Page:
What we often find is that while we blame others for our own lack of success, more often than not we are are own impediment standing in our own way to achieving success. A compelling read with plenty of arguments and philosophical differences. My main take away from this novel was the exploration of the shortcomings of the education system and how if utilized with the right focus learning can in fact be fun. The goal of any parent is to maximize the potential of their child. But between your own occupational responsibilities and household up keeping, the presence of time, or more importantly yourself can really be spread thin. This is where educational institutions come in to play. Sure you can select a school based on proximity, accessibility or feasibility. But why not go the extra mile so when your children are grown and become music composers, scientists, five-star athletes, or CEO's of Fortune 500 companies you can be reimbursed properly. Or if they fail to live up to those lofty expectations you can be content with the understanding that you gave it your best effort.
I really enjoyed this story. There is not a lot of action, it is essentially a straightforward telling of a man's stint in a institute of higher learning. My main gripe is the lack of character development. As ever present as some of these characters seem to be, you really are not sure of who they are and what becomes of them. There are also some things that are hinted at throughout that novel that are not addressed throughout the rest of the novel. These things did not hold me back from thoroughly enjoying this story and I would recommend this book to anyone that enjoys a novel with plenty of interesting topics that bring about further thinking.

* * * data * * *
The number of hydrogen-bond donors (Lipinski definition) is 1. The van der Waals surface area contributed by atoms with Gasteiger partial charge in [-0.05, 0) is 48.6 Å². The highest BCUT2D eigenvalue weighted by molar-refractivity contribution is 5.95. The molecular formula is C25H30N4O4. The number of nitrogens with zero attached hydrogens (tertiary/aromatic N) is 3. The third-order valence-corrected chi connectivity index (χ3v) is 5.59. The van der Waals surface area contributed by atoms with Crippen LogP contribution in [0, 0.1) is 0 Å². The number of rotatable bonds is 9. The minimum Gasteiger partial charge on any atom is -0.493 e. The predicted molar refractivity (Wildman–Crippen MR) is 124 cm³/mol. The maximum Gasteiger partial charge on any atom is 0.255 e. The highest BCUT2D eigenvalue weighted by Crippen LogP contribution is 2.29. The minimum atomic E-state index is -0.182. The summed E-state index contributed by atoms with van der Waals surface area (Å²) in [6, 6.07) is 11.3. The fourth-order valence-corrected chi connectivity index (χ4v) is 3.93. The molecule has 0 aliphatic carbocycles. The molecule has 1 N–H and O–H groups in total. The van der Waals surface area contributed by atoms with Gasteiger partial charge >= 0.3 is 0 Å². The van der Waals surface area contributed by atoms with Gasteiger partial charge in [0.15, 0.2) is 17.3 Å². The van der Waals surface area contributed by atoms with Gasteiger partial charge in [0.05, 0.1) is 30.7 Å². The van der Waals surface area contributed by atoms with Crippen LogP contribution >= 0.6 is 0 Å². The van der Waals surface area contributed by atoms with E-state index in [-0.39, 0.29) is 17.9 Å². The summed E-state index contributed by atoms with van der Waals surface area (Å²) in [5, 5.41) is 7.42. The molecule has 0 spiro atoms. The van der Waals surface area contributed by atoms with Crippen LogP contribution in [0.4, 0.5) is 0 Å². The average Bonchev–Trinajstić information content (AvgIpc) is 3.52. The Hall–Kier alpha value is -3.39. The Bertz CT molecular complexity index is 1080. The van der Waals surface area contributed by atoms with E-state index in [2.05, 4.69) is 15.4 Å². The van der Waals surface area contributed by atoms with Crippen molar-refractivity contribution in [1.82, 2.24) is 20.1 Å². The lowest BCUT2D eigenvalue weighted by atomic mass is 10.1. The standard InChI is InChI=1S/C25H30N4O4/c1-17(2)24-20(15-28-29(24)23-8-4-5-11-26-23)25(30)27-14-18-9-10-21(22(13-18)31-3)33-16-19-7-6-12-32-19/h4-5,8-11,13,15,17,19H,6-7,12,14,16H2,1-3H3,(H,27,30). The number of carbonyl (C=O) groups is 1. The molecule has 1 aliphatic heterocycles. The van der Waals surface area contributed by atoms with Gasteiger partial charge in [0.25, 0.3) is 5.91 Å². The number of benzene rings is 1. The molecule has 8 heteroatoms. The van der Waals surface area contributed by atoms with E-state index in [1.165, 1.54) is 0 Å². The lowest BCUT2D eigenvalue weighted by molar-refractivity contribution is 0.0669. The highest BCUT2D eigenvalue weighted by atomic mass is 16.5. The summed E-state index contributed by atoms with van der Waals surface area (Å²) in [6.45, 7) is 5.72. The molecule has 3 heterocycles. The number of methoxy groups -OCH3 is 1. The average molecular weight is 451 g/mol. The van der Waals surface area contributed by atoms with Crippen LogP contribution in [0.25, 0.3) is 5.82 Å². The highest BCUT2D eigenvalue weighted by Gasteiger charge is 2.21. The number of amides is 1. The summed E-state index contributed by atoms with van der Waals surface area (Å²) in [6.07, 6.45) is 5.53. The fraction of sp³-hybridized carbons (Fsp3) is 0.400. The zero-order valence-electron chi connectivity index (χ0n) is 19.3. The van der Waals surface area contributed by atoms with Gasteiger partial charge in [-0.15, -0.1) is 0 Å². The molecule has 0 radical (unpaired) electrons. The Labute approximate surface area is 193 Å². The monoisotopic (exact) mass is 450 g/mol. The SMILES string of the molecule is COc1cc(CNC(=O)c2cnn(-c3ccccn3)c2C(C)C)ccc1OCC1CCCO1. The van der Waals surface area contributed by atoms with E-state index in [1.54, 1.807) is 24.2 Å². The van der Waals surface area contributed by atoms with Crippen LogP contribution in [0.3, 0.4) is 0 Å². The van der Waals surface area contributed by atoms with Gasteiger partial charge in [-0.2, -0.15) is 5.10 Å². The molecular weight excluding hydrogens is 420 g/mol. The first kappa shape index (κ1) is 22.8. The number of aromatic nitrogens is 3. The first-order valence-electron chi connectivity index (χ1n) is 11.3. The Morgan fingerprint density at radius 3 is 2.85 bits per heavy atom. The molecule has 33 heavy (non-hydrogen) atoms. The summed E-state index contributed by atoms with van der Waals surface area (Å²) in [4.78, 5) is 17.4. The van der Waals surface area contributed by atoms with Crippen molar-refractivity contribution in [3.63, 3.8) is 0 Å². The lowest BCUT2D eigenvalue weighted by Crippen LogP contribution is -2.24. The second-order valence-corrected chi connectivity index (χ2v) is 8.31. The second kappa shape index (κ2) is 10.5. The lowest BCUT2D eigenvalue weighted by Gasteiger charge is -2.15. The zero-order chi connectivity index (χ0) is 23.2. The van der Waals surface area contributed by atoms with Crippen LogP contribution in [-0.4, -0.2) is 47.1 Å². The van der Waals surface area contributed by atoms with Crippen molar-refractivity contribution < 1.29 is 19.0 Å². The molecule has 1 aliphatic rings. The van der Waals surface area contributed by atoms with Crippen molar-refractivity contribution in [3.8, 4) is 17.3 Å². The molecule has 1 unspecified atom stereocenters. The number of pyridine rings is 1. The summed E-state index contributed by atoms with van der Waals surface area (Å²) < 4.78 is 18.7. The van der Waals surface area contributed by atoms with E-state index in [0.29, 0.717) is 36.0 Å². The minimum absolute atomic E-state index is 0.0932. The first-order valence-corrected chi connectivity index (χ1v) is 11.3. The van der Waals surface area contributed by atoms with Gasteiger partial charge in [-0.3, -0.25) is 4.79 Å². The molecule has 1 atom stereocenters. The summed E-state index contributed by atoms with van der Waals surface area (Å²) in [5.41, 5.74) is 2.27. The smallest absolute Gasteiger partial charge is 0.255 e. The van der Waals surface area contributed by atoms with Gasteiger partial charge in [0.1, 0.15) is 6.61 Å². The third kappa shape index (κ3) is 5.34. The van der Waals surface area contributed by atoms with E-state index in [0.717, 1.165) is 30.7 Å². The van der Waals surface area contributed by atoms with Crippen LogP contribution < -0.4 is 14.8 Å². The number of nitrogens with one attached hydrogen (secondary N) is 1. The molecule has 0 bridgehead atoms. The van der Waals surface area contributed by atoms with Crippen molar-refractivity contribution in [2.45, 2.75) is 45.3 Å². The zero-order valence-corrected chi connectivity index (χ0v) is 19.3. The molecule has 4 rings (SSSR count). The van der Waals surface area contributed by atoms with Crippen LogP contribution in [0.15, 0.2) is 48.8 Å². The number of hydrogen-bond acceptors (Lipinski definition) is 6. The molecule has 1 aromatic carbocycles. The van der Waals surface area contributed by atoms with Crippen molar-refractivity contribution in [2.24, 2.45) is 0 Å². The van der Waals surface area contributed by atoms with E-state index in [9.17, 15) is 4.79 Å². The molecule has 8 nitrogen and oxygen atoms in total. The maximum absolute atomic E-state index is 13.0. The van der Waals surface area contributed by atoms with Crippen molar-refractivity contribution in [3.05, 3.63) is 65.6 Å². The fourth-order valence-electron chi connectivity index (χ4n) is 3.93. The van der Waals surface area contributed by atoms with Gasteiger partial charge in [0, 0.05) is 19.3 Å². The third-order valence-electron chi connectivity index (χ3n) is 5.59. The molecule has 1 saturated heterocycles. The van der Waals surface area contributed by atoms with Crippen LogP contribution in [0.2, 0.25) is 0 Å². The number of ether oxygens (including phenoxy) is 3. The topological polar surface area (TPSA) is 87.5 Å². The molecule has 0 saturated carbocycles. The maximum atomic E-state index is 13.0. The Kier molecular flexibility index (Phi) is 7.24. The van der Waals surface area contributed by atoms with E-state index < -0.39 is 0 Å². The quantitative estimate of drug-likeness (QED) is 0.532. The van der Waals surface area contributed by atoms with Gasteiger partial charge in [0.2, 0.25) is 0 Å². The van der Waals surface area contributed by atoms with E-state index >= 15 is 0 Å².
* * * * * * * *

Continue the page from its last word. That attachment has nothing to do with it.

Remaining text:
"I had a flashback of Alice as a child. Like most children, she had a fascination with puddles. She was compelled to stomp in them. Her desire seemingly increasing by how much damage the water would do to her clothes. I realized as I stood there in the rain that I was a lot like her. I was also compelled - as I think a lot of curious people are - to learn new things. The lectures and discussions here were my puddles. Continuing to stand there, I realized I needed a new hook for my article. I needed to show people the people's."